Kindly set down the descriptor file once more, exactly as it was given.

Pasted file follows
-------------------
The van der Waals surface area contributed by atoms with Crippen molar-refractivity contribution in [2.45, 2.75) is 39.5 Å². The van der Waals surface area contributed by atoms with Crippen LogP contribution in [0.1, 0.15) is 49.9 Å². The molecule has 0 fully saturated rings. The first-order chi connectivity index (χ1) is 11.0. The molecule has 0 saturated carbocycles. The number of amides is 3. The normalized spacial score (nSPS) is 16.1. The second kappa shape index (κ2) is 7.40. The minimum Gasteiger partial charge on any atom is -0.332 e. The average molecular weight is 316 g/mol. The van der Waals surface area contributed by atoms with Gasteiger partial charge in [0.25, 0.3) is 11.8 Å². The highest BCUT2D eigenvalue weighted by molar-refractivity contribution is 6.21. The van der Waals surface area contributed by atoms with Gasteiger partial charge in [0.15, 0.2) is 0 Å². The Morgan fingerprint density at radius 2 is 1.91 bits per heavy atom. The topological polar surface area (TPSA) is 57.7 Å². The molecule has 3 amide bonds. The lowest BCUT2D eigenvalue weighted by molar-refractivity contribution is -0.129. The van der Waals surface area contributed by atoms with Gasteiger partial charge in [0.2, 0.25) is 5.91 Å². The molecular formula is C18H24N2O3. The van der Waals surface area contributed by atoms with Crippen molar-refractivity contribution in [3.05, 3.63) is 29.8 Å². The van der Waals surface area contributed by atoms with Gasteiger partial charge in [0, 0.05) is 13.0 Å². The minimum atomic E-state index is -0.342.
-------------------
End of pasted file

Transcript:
The van der Waals surface area contributed by atoms with Crippen molar-refractivity contribution in [2.45, 2.75) is 39.5 Å². The van der Waals surface area contributed by atoms with Crippen LogP contribution in [0.1, 0.15) is 49.9 Å². The molecule has 0 fully saturated rings. The first-order chi connectivity index (χ1) is 11.0. The molecule has 0 saturated carbocycles. The number of amides is 3. The normalized spacial score (nSPS) is 16.1. The second kappa shape index (κ2) is 7.40. The minimum Gasteiger partial charge on any atom is -0.332 e. The average molecular weight is 316 g/mol. The van der Waals surface area contributed by atoms with Gasteiger partial charge in [0.25, 0.3) is 11.8 Å². The highest BCUT2D eigenvalue weighted by molar-refractivity contribution is 6.21. The van der Waals surface area contributed by atoms with Gasteiger partial charge in [0.15, 0.2) is 0 Å². The Morgan fingerprint density at radius 2 is 1.91 bits per heavy atom. The topological polar surface area (TPSA) is 57.7 Å². The molecule has 3 amide bonds. The lowest BCUT2D eigenvalue weighted by molar-refractivity contribution is -0.129. The van der Waals surface area contributed by atoms with Gasteiger partial charge in [0.2, 0.25) is 5.91 Å². The molecular formula is C18H24N2O3. The van der Waals surface area contributed by atoms with Crippen molar-refractivity contribution in [3.05, 3.63) is 29.8 Å². The van der Waals surface area contributed by atoms with Gasteiger partial charge in [0, 0.05) is 13.0 Å². The minimum atomic E-state index is -0.342.